TV in 2021 is all about gaming, not home cinema
There’s a good reason we’re seeing a flurry of activity on the TV front this year. For the first time, gaming and not home cinema, is driving the feature agenda. Enter HFR (High Frame Rate) – the killer app for 2021 screens.
If you aspire to be a next-gen joystick jockey, the best reason to upgrade your TV in 2021 will be to get HDMI v2.1 functionality, specifically 4K 120fps HFR support. High frame rate compatibility was rarer than hen’s teeth on 2020 TVs, but it’s looking almost ubiquitous on this year’s mainstream models.
Also touted as an 8K input, this high bandwidth HDMI input lets you run the PlayStation 5 and Xbox Series X at their highest frame rate, for silky smooth graphics. Admittedly, not many titles support 4K 120fps, but it’s early days and the catalogue will grow.
And 2021 screens aren’t just about HFR inputs; they’ll herald new gaming modes, too. LG’s 2021 fleet have a new ‘Game Optimizer’ mode, which promises a low input lag of just 1 millisecond, automatically applying the most appropriate picture settings according to the type of the genre being played.The Panasonic JZ2000 OLED has ‘Game Mode Extreme’, which it says reduces image lag down to around 14ms.
But it’s Samsung which has the most remarkable gaming feature. ‘Ultra Wide Gaming’ mode means compatible screens will be able to display an extreme 21:9 (or even 32:9) widescreen image, with an input lag of less than 10ms. Even better, this ultra-letterbox display mode can be manually shifted up or down to match your eye level. It’s like having the most widescreen gaming monitor ever made, on a regular TV.
The sets to watch for in 2021
Given this tasty new tech, hopefully you can see why there is legitimate reason to be more excited than ever for this year’s screens. So which sets should you keep an eye out for? Here’s our early shortlist.
Samsung 65-inch QN90A Mini LED Neo QLED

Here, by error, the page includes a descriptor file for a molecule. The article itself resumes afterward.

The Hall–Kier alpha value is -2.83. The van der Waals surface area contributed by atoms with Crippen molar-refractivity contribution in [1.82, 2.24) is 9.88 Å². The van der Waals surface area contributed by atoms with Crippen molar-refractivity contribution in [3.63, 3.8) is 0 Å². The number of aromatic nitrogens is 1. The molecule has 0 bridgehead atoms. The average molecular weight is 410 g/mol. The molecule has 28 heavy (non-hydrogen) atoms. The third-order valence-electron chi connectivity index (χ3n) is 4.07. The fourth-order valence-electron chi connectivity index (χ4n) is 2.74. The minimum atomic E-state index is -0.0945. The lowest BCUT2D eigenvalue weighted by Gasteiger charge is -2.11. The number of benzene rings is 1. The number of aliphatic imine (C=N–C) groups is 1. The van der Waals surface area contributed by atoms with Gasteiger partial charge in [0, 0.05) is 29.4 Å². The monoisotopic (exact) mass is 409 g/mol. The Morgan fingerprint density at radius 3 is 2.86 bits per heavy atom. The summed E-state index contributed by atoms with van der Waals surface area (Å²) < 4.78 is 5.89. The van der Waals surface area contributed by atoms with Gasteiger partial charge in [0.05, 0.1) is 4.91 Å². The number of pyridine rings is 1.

Samsung’s 4K flagship is looking formidable. With its Mini LED light source, a screen just 25mm deep and Ultra Wide gaming with 4K at 120fps, this could be the screen to beat in 2021.
LG 65-inch QNED95 Mini LED TV

LG looks set to undercut its rivals when it comes to Mini LED technology. So if you’re after a 4K 120fps TV with OLED-like performance, this could be the hot ticket. It’ll also feature a dramatically reimagined webOS smart platform, too.
Sony 65-inch X95J Full Array LED TV
Sony didn’t really have much of a TV range in 2020 able to take advantage of the PlayStation 5, but that all changes in 2021, and its top-end BRAVIA Full Array LED panel TVs seem well worth watching out for. There’s no Mini LED here, but the sets do feature a new Cognitive Processor XR, for naturalistic image enhancement of 4K and HD sources, plus an all new ‘XR Motion Clarity’ mode. And, yes, that new processor means that 4K 120fps inputs are locked and loaded.
Philips 75-inch 9636 Mini LED TV
Philips is loading its Mini LED flagship, top image, with a tantalising array of goodies. In addition to four-sided Ambilight mood lighting, it’ll have a 3.1.2 Bowers & Wilkins Dolby Atmos sound system with Tweeter-on-Top technology, and image handling managed by the brand’s 5th generation P5 AI picture engine, with ‘enhanced AI’ and advanced Motion Clarity.
Prices on all the above have yet to be announced.